We’re Gonna Rock Around the Clock
Bill Haley & His Comets
Writer(s): Max Freedman/Jimmy DeKnight (see lyrics here)
First Charted: May 10, 1954
Peak: 18 US, 12 HP, 18 CB, 32 GR, 14 HR, 3 RB, 15 UK, 16, 1 DF (Click for codes to singles charts.)
Sales (in millions): 20.0 US, 1.44 UK, 25.0 world (includes US + UK)
Airplay/Streaming (in millions): -- radio, 72.33 video, 69.83 streaming
Click on award for more details.
About the Song:
On July 9, 1955, Bill Haley & the Comets hit #1 on the Billboard singles chart with “Rock Around the Clock.” While arguments can be made for multiple songs as the beginning of rock and roll (check out the DMDB list of the top 100 rock-n-roll origins songs), “Clock” is generally regarded as the place keeper that separates the pre-rock era from the rock era. As the best selling rock record of all time, KL it makes for a more than suitable launching pad.
Although he started as a yodeler (!), Haley converted to rock when he saw its effect on audiences RS500 doing covers of “Rocket 88” and “Rock the Joint” in 1951 and 1952. TC In 1953, Freedman, a 63-year-old Tin Pan Alley writer, and Myers, Haley’s agent, reworked the blues number “My Daddy Rocks Me with a Steady Roll” for Haley. SJ Dave Miller, who signed Haley to Holiday Records, wouldn’t let him record it because he disliked Myers. FB Sonny Dae & His Nights tackled it in October 1953, SF but it flopped. Haley got another shot when he jumped to Decca and “Clock” landed on the B-side of novelty song “Thirteen Women.” SF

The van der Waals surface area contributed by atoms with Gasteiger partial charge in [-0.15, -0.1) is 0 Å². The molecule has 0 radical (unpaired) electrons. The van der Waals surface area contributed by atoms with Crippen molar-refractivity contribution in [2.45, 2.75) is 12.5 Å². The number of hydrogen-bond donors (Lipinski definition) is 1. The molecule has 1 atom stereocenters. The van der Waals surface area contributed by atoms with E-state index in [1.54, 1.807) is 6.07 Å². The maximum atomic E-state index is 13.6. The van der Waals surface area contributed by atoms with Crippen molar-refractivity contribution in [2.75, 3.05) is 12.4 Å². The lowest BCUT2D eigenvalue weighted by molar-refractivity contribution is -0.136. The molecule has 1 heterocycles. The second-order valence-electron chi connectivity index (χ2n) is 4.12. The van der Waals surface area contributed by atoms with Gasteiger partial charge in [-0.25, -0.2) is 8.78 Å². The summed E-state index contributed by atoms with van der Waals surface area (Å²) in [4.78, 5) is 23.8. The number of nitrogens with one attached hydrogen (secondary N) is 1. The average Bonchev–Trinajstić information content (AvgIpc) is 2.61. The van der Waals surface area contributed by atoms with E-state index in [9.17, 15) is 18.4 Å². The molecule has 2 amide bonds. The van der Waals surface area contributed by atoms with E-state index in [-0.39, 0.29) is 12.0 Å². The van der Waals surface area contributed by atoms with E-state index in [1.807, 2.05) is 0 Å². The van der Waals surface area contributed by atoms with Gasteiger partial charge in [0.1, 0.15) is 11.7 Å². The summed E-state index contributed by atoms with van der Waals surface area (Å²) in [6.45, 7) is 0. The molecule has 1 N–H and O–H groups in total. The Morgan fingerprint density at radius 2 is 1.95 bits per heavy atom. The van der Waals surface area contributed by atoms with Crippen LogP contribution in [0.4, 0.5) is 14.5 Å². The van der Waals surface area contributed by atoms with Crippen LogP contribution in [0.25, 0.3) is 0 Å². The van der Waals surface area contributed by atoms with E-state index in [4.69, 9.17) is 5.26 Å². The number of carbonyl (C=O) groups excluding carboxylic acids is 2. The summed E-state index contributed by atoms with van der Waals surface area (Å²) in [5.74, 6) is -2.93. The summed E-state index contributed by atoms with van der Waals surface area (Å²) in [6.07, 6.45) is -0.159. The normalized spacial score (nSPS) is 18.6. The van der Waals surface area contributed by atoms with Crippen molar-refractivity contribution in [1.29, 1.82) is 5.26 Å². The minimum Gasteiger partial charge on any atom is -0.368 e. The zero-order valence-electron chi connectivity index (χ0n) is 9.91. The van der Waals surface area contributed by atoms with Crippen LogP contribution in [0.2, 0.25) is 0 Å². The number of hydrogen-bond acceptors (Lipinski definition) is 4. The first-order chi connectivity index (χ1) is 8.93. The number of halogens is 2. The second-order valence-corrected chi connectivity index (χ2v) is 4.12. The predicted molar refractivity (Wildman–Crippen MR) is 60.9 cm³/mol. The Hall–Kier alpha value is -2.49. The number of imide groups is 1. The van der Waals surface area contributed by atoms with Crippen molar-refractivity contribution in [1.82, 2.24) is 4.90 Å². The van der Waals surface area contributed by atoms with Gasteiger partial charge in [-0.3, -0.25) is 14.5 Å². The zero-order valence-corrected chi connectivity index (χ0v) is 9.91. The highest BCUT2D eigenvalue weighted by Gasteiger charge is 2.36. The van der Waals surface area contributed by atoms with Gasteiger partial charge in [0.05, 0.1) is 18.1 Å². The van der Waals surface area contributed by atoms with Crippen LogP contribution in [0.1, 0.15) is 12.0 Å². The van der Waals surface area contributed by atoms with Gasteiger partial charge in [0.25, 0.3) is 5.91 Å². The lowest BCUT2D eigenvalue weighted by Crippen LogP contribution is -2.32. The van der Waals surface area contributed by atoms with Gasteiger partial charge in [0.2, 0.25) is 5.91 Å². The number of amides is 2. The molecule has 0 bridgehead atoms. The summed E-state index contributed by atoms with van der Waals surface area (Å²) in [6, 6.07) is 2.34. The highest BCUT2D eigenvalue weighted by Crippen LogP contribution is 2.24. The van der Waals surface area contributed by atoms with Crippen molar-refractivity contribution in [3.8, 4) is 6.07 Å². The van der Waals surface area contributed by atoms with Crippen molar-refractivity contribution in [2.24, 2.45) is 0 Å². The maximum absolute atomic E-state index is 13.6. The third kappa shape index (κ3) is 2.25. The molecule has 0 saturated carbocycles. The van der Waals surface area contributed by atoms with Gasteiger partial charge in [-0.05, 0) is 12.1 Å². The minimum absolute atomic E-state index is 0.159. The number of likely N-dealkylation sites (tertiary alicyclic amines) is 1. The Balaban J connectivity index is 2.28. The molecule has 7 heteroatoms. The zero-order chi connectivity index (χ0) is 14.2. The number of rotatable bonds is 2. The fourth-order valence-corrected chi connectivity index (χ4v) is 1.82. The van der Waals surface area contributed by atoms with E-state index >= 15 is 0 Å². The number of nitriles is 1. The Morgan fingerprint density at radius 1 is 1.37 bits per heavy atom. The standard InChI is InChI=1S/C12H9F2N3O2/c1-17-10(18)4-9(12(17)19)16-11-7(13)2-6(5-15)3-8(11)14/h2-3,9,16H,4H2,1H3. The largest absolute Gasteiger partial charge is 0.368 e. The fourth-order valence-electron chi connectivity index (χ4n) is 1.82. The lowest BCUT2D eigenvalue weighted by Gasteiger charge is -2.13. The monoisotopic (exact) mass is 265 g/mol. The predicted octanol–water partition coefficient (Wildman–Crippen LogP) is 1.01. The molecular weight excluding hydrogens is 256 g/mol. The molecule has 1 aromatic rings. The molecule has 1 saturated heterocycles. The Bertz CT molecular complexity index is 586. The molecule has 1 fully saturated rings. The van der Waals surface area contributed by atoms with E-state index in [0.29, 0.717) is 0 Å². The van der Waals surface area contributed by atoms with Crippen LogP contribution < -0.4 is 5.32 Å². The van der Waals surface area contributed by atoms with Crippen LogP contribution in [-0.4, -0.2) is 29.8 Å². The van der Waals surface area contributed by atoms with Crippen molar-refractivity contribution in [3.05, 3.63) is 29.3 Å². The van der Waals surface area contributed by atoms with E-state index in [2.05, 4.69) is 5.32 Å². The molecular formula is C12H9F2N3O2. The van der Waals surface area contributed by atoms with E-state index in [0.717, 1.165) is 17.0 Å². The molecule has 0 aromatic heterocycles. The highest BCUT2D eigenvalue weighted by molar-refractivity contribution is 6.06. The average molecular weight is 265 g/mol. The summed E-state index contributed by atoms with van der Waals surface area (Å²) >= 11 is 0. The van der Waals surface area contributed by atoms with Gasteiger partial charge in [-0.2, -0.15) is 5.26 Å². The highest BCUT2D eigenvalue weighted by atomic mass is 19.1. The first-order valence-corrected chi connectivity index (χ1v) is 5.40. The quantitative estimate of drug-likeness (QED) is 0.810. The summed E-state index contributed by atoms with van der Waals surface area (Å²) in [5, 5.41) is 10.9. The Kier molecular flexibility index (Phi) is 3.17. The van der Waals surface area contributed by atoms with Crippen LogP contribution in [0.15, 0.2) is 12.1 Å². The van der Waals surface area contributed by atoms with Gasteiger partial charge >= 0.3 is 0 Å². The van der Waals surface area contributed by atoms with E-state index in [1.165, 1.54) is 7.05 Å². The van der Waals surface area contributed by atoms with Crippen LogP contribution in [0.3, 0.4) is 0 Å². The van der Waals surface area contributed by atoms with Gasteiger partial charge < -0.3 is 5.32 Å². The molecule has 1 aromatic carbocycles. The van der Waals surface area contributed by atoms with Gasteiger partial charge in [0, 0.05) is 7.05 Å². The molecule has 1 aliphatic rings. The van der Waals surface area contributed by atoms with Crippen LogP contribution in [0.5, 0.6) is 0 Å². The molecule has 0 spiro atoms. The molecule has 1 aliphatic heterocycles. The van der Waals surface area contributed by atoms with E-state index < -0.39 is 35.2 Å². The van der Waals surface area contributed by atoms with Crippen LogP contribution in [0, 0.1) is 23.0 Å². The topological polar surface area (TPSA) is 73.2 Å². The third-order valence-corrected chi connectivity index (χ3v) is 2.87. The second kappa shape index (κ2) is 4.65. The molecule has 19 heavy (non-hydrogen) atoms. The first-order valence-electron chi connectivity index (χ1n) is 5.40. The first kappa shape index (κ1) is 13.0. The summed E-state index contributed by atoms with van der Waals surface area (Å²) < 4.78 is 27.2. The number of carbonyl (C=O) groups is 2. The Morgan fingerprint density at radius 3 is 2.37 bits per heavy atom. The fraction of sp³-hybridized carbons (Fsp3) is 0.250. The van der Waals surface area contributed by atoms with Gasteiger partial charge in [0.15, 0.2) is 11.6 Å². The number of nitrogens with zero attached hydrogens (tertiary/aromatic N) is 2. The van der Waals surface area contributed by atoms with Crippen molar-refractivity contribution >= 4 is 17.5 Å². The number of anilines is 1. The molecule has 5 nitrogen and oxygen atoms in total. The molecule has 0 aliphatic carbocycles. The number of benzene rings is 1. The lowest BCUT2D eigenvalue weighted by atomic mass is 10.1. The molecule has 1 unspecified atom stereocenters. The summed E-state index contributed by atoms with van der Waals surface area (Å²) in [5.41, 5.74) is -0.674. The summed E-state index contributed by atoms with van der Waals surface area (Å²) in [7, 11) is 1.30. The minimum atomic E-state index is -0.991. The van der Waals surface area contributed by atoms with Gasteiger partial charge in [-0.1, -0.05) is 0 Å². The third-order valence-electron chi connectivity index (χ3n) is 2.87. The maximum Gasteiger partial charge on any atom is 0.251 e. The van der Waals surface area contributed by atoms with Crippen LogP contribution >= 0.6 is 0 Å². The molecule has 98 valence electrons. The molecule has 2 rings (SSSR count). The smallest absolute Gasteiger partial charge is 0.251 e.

Haley “brought a country and western swing flavour to the R&B changes so that it sounded like sophisticated hillbilly music (admittedly and oxymoron).” TC His version fcused more on the bass and drums than the melody, KL making for a song with youth appeal in an era dominated by adult contemporary fare. In addition, Haley’s teen idol appeal was limited. He was plump, balding, and over thirty, so his teen idol appeal was limited, but as Haley said, “‘I started it all. They can’t take that away from me.’” HL He explained, “We premiered this music…We put country and western together with rhythm and blues.” TC
Initially, the record company didn’t know what to do with it, calling the single a “novelty foxtrot.” SF However, it earned iconic status when featured in the movie The Blackboard Jungle, “a film about juvenile delinquency, although not very delinquent by today’s standards.” LW At the time, however, the movie caused rioting amongst its teen audience who trumpeted “Rock Around the Clock” as their theme for alienation and hostility. SJ The timing was ideal. “Dance bands had had their day and the new, young record-buying public” LW wanted music to call their own. “Clock” “wasn’t country, it wasn’t rhythm and blues, and it hovered on the edge of parody, but it did the business and it got the kids on their feet and jiving.” LW Billboard’s Top 40 chart was only a few months old SF when this went #1. The song was revived in 1974 as TV series Happy Days’ opening theme
First posted 7/9/2010; last updated 11/23/2022.
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